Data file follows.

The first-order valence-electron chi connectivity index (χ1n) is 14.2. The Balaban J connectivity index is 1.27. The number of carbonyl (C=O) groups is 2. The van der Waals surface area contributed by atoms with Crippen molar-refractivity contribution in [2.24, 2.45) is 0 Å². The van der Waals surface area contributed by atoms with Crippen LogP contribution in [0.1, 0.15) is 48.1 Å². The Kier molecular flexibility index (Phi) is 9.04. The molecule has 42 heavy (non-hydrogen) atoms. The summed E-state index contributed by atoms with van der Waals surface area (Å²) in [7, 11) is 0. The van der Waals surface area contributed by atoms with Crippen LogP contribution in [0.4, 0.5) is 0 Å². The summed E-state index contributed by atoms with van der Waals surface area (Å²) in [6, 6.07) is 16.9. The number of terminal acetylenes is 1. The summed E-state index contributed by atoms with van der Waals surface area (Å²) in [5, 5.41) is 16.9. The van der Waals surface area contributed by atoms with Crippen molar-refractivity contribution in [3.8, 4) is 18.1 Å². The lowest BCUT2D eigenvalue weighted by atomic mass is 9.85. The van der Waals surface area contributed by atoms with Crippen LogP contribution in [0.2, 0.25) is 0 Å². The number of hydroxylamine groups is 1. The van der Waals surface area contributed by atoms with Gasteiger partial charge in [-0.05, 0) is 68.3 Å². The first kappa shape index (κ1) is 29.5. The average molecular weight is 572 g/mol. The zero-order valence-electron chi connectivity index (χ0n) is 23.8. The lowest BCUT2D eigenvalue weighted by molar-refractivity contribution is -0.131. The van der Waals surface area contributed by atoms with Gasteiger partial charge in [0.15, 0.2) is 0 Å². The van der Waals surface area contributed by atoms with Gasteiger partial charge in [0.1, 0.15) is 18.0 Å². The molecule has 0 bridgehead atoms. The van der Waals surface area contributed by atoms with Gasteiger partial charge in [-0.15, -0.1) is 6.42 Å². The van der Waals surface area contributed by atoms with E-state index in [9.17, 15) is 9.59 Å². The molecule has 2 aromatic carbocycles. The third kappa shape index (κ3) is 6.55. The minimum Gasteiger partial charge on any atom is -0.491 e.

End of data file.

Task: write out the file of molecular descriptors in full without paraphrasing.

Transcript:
The first-order valence-electron chi connectivity index (χ1n) is 14.2. The Balaban J connectivity index is 1.27. The number of carbonyl (C=O) groups is 2. The van der Waals surface area contributed by atoms with Crippen molar-refractivity contribution in [2.24, 2.45) is 0 Å². The van der Waals surface area contributed by atoms with Crippen LogP contribution in [0.1, 0.15) is 48.1 Å². The Kier molecular flexibility index (Phi) is 9.04. The molecule has 42 heavy (non-hydrogen) atoms. The summed E-state index contributed by atoms with van der Waals surface area (Å²) in [7, 11) is 0. The van der Waals surface area contributed by atoms with Crippen LogP contribution in [0.4, 0.5) is 0 Å². The summed E-state index contributed by atoms with van der Waals surface area (Å²) in [6, 6.07) is 16.9. The number of terminal acetylenes is 1. The summed E-state index contributed by atoms with van der Waals surface area (Å²) in [5, 5.41) is 16.9. The van der Waals surface area contributed by atoms with Crippen molar-refractivity contribution in [3.8, 4) is 18.1 Å². The lowest BCUT2D eigenvalue weighted by atomic mass is 9.85. The van der Waals surface area contributed by atoms with Crippen LogP contribution in [0.2, 0.25) is 0 Å². The number of hydroxylamine groups is 1. The van der Waals surface area contributed by atoms with Gasteiger partial charge in [-0.05, 0) is 68.3 Å². The first kappa shape index (κ1) is 29.5. The average molecular weight is 572 g/mol. The zero-order valence-electron chi connectivity index (χ0n) is 23.8. The lowest BCUT2D eigenvalue weighted by molar-refractivity contribution is -0.131. The van der Waals surface area contributed by atoms with Gasteiger partial charge in [0.15, 0.2) is 0 Å². The van der Waals surface area contributed by atoms with Gasteiger partial charge in [0.1, 0.15) is 18.0 Å². The molecule has 0 bridgehead atoms. The van der Waals surface area contributed by atoms with Gasteiger partial charge in [-0.15, -0.1) is 6.42 Å². The van der Waals surface area contributed by atoms with E-state index in [9.17, 15) is 9.59 Å². The molecule has 2 aromatic carbocycles. The third kappa shape index (κ3) is 6.55. The minimum Gasteiger partial charge on any atom is -0.491 e.